When Sigmund Freud allegedly said, “Sometimes a cigar is just a cigar,” he obviously wasn’t standing in the Nat Sherman Townhouse, the home of an astonishing collection of super-premium cigars. Much like wine, coffee, or tea, tobacco displays all the elements of terroir, exhibiting the unique qualities rooted in where and how it was grown. Nat Sherman cigars are crafted with an artisanal approach and are intended to be enjoyed as the handcrafted works of art they are.
It’s an approach that’s working. The Nat Sherman Townhouse is a destination for cigar aficionados known all over the world, and even on their first visit, customers are treated like regulars. This adherence to the highest quality products and service, coupled with an old-school work ethic, has Nat Sherman poised for a bright future. With this month’s debut of the Timeless Collection, a proprietary blend that honors the brand’s history while catering to the preferences of today’s smoker, they’re continuing their legacy of defining and addressing what New York cigar smokers want. “I say there is only one expert,” offers Joel Sherman, “and that is the fellow who is smoking the cigar.”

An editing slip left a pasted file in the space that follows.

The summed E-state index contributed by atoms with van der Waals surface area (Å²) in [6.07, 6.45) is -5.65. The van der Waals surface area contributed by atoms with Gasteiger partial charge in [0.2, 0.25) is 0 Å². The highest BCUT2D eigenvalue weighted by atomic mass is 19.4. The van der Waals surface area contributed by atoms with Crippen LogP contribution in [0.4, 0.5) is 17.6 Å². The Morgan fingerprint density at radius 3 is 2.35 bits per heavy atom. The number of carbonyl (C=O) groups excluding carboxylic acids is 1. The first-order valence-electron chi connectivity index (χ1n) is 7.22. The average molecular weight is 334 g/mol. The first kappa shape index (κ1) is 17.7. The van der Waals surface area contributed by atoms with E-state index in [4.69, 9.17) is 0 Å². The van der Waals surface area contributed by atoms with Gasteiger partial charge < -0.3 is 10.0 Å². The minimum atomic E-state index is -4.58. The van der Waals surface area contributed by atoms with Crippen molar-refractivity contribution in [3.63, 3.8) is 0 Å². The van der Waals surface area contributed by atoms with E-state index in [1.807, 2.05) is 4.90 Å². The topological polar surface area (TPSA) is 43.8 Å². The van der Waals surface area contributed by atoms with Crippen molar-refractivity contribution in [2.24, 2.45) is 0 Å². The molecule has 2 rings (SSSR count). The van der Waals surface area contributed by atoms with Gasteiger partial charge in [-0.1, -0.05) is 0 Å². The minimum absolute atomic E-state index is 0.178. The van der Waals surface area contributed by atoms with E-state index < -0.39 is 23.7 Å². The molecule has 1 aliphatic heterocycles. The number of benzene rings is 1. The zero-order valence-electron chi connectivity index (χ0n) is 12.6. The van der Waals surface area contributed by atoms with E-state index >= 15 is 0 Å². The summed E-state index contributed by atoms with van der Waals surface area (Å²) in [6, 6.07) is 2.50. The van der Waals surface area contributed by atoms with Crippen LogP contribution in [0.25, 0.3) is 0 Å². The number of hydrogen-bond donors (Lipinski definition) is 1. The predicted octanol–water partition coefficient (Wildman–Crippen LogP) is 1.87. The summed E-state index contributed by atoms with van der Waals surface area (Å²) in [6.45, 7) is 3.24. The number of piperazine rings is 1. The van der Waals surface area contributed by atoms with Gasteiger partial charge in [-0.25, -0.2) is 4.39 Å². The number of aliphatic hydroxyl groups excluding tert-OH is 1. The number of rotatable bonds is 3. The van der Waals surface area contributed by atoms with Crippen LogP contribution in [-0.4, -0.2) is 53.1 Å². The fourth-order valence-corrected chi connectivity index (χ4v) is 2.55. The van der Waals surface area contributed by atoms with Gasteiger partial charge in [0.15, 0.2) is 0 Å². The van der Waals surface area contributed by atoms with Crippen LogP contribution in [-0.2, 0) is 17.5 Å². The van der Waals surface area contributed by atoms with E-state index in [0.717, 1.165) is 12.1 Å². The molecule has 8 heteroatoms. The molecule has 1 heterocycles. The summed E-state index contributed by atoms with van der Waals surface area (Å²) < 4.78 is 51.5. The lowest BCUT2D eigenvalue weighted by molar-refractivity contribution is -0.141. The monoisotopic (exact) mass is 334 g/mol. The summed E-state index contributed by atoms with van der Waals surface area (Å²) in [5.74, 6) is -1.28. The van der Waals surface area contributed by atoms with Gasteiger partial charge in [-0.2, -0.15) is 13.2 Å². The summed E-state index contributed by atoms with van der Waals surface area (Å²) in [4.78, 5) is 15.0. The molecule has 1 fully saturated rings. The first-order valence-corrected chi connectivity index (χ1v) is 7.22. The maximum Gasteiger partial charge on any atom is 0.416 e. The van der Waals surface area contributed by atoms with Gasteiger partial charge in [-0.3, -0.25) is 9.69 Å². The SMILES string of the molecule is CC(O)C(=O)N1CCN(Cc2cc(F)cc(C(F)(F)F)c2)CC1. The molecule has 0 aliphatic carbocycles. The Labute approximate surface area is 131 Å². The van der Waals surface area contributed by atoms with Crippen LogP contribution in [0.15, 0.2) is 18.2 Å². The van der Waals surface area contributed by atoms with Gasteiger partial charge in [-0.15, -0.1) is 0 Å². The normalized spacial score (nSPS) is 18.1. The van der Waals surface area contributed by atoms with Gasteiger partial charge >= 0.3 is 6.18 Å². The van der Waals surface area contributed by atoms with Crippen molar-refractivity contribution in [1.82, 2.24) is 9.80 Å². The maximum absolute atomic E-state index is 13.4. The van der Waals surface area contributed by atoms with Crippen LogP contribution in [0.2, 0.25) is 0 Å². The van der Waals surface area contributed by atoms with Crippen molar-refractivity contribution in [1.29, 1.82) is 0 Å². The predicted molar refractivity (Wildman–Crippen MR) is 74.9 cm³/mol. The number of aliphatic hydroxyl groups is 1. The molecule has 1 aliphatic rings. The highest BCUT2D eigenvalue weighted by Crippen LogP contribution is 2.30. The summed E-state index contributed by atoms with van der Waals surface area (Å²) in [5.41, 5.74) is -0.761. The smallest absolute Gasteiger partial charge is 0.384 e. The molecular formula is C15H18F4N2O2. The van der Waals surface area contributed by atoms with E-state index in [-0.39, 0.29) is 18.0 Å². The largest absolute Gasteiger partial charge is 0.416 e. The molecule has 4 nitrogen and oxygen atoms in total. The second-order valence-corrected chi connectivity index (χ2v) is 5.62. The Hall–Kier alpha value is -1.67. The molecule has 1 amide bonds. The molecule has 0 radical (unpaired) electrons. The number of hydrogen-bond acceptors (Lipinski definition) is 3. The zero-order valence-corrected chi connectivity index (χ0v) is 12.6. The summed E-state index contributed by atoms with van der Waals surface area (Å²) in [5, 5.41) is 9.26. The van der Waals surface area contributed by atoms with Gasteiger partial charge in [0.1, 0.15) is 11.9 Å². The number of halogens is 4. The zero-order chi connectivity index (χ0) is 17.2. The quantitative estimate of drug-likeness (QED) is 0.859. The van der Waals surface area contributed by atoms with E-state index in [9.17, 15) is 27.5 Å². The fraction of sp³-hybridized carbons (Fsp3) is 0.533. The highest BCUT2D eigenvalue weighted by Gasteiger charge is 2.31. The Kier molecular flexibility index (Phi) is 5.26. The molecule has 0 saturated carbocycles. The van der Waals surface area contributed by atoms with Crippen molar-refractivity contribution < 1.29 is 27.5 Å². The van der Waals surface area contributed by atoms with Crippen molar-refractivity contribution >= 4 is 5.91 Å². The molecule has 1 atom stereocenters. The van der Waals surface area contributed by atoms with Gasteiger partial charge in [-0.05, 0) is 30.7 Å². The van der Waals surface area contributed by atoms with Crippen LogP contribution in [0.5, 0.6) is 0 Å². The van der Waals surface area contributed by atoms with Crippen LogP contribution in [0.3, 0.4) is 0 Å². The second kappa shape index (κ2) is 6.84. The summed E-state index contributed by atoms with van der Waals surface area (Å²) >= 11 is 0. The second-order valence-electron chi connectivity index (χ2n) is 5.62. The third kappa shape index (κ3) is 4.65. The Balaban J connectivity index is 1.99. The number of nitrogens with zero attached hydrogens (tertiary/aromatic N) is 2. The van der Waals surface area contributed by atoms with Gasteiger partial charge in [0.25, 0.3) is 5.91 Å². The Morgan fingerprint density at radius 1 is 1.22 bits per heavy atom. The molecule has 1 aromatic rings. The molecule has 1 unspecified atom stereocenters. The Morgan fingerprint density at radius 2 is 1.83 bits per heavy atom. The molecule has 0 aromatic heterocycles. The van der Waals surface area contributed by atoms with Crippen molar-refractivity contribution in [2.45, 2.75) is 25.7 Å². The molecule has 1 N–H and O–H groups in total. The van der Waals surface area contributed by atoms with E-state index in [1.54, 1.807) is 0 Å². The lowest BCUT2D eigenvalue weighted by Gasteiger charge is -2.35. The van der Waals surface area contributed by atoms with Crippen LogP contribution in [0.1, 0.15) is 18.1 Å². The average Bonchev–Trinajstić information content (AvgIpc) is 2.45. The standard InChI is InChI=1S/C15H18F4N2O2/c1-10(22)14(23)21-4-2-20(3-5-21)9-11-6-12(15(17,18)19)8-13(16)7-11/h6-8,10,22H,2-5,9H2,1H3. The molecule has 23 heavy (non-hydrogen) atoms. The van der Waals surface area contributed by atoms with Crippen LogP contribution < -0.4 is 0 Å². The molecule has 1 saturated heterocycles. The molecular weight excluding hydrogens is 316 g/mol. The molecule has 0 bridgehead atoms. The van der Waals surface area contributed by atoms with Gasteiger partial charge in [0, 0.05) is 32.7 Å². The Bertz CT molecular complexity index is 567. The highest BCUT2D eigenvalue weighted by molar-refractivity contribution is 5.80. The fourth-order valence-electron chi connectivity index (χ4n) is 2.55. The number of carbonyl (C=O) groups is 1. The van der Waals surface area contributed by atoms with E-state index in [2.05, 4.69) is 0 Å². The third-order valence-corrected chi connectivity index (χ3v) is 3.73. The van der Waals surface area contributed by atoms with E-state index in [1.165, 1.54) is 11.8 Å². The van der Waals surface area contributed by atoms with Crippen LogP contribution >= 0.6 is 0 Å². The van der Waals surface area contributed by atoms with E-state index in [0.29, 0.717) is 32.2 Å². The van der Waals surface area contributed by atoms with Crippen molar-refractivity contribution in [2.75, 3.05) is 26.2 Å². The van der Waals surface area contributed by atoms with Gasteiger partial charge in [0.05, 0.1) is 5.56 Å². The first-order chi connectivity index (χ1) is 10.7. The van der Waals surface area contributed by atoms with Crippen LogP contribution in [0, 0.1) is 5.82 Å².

“It is something we are proud about, something that we respect tremendously, and something that is part of our social fabric,” says Bill Sherman of the company’s New York history. “That was my grandfather. That is who we are, and we try to maintain those same values. That is what makes us special and uniquely New York. The number of times people come walking by the front of the store, just wanting to take a picture of the plaque or the storefront—it is iconic New York. They respect it as being part of what makes the city special, and that is something we don’t take lightly.” Echoes Joel, “It might have gotten a little more dressed up over the years, but this is the quintessential New York joint.”
|The Townhouse, Nat Sherman’s flagship store|